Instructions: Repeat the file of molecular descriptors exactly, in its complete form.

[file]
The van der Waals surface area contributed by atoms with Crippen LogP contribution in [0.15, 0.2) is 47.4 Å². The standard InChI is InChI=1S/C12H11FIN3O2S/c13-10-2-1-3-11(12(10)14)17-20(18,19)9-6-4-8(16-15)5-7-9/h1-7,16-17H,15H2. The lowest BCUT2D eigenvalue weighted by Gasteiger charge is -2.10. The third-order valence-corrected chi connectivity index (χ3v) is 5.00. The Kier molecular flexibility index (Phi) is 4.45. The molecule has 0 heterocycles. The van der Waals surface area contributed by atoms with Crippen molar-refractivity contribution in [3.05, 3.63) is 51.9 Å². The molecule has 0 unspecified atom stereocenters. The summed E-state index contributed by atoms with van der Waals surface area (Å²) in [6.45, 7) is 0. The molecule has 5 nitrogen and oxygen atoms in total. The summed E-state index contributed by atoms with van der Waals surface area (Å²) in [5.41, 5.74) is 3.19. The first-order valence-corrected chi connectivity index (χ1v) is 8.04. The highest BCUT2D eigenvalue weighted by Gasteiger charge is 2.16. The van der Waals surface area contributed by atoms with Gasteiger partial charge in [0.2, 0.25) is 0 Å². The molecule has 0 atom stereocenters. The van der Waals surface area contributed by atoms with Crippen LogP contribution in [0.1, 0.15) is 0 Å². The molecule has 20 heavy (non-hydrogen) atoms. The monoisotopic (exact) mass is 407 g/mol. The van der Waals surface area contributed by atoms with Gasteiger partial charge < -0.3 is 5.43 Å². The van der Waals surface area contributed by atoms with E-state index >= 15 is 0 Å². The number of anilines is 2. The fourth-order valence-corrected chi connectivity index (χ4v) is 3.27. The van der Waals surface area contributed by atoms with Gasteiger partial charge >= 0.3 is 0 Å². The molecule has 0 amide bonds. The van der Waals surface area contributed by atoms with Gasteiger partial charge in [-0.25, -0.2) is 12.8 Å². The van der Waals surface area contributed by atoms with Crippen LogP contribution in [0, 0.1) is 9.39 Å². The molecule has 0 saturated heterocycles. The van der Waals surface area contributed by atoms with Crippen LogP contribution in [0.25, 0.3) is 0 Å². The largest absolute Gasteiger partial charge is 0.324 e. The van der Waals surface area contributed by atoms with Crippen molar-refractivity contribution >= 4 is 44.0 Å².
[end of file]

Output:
The van der Waals surface area contributed by atoms with Crippen LogP contribution in [0.15, 0.2) is 47.4 Å². The standard InChI is InChI=1S/C12H11FIN3O2S/c13-10-2-1-3-11(12(10)14)17-20(18,19)9-6-4-8(16-15)5-7-9/h1-7,16-17H,15H2. The lowest BCUT2D eigenvalue weighted by Gasteiger charge is -2.10. The third-order valence-corrected chi connectivity index (χ3v) is 5.00. The Kier molecular flexibility index (Phi) is 4.45. The molecule has 0 heterocycles. The van der Waals surface area contributed by atoms with Crippen molar-refractivity contribution in [3.05, 3.63) is 51.9 Å². The molecule has 0 unspecified atom stereocenters. The summed E-state index contributed by atoms with van der Waals surface area (Å²) in [6.45, 7) is 0. The molecule has 5 nitrogen and oxygen atoms in total. The summed E-state index contributed by atoms with van der Waals surface area (Å²) in [5.41, 5.74) is 3.19. The first-order valence-corrected chi connectivity index (χ1v) is 8.04. The highest BCUT2D eigenvalue weighted by Gasteiger charge is 2.16. The van der Waals surface area contributed by atoms with Gasteiger partial charge in [0.2, 0.25) is 0 Å². The molecule has 0 atom stereocenters. The van der Waals surface area contributed by atoms with Crippen LogP contribution in [0.1, 0.15) is 0 Å². The molecule has 20 heavy (non-hydrogen) atoms. The monoisotopic (exact) mass is 407 g/mol. The van der Waals surface area contributed by atoms with Gasteiger partial charge < -0.3 is 5.43 Å². The van der Waals surface area contributed by atoms with E-state index >= 15 is 0 Å². The number of anilines is 2. The fourth-order valence-corrected chi connectivity index (χ4v) is 3.27. The van der Waals surface area contributed by atoms with Gasteiger partial charge >= 0.3 is 0 Å². The molecule has 0 amide bonds. The van der Waals surface area contributed by atoms with Gasteiger partial charge in [-0.25, -0.2) is 12.8 Å². The van der Waals surface area contributed by atoms with Crippen LogP contribution in [0, 0.1) is 9.39 Å². The molecule has 0 saturated heterocycles. The van der Waals surface area contributed by atoms with Crippen LogP contribution in [0.25, 0.3) is 0 Å². The largest absolute Gasteiger partial charge is 0.324 e. The van der Waals surface area contributed by atoms with Crippen molar-refractivity contribution >= 4 is 44.0 Å².